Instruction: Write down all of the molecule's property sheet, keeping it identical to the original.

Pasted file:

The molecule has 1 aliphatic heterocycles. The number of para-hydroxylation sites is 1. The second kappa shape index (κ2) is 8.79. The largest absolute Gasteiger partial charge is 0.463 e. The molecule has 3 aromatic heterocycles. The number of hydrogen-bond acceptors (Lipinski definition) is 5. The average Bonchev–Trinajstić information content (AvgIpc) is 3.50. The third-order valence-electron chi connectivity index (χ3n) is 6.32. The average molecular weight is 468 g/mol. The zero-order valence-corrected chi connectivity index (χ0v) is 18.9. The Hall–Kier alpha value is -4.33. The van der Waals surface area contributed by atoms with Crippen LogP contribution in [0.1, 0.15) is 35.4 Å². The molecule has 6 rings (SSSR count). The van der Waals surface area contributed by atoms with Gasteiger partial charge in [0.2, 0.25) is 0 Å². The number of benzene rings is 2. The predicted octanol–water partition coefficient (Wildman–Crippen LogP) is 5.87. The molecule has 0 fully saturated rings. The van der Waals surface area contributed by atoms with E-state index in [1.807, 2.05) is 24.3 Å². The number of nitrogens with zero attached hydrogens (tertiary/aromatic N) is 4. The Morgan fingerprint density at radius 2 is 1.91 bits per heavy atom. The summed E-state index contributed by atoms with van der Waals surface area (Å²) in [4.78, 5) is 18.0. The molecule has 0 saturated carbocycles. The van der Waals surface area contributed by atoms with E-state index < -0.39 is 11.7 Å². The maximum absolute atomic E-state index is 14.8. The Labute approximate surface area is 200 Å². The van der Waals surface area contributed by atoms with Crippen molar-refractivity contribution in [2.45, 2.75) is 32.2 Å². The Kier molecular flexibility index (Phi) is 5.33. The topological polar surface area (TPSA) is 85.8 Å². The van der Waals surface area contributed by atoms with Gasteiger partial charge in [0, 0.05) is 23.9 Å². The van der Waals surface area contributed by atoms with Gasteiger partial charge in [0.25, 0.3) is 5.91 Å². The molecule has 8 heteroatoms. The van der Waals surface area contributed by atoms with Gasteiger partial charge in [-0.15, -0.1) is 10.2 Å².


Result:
The molecule has 1 aliphatic heterocycles. The number of para-hydroxylation sites is 1. The second kappa shape index (κ2) is 8.79. The largest absolute Gasteiger partial charge is 0.463 e. The molecule has 3 aromatic heterocycles. The number of hydrogen-bond acceptors (Lipinski definition) is 5. The average Bonchev–Trinajstić information content (AvgIpc) is 3.50. The third-order valence-electron chi connectivity index (χ3n) is 6.32. The average molecular weight is 468 g/mol. The zero-order valence-corrected chi connectivity index (χ0v) is 18.9. The Hall–Kier alpha value is -4.33. The van der Waals surface area contributed by atoms with Crippen LogP contribution in [0.1, 0.15) is 35.4 Å². The molecule has 6 rings (SSSR count). The van der Waals surface area contributed by atoms with Gasteiger partial charge in [0.2, 0.25) is 0 Å². The number of benzene rings is 2. The predicted octanol–water partition coefficient (Wildman–Crippen LogP) is 5.87. The molecule has 0 fully saturated rings. The van der Waals surface area contributed by atoms with E-state index in [1.807, 2.05) is 24.3 Å². The number of nitrogens with zero attached hydrogens (tertiary/aromatic N) is 4. The Morgan fingerprint density at radius 2 is 1.91 bits per heavy atom. The summed E-state index contributed by atoms with van der Waals surface area (Å²) in [4.78, 5) is 18.0. The molecule has 0 saturated carbocycles. The van der Waals surface area contributed by atoms with E-state index < -0.39 is 11.7 Å². The maximum absolute atomic E-state index is 14.8. The Labute approximate surface area is 200 Å². The van der Waals surface area contributed by atoms with Crippen molar-refractivity contribution in [2.45, 2.75) is 32.2 Å². The Kier molecular flexibility index (Phi) is 5.33. The topological polar surface area (TPSA) is 85.8 Å². The van der Waals surface area contributed by atoms with Gasteiger partial charge in [0, 0.05) is 23.9 Å². The van der Waals surface area contributed by atoms with Gasteiger partial charge in [0.25, 0.3) is 5.91 Å². The molecule has 8 heteroatoms. The van der Waals surface area contributed by atoms with Gasteiger partial charge in [-0.15, -0.1) is 10.2 Å².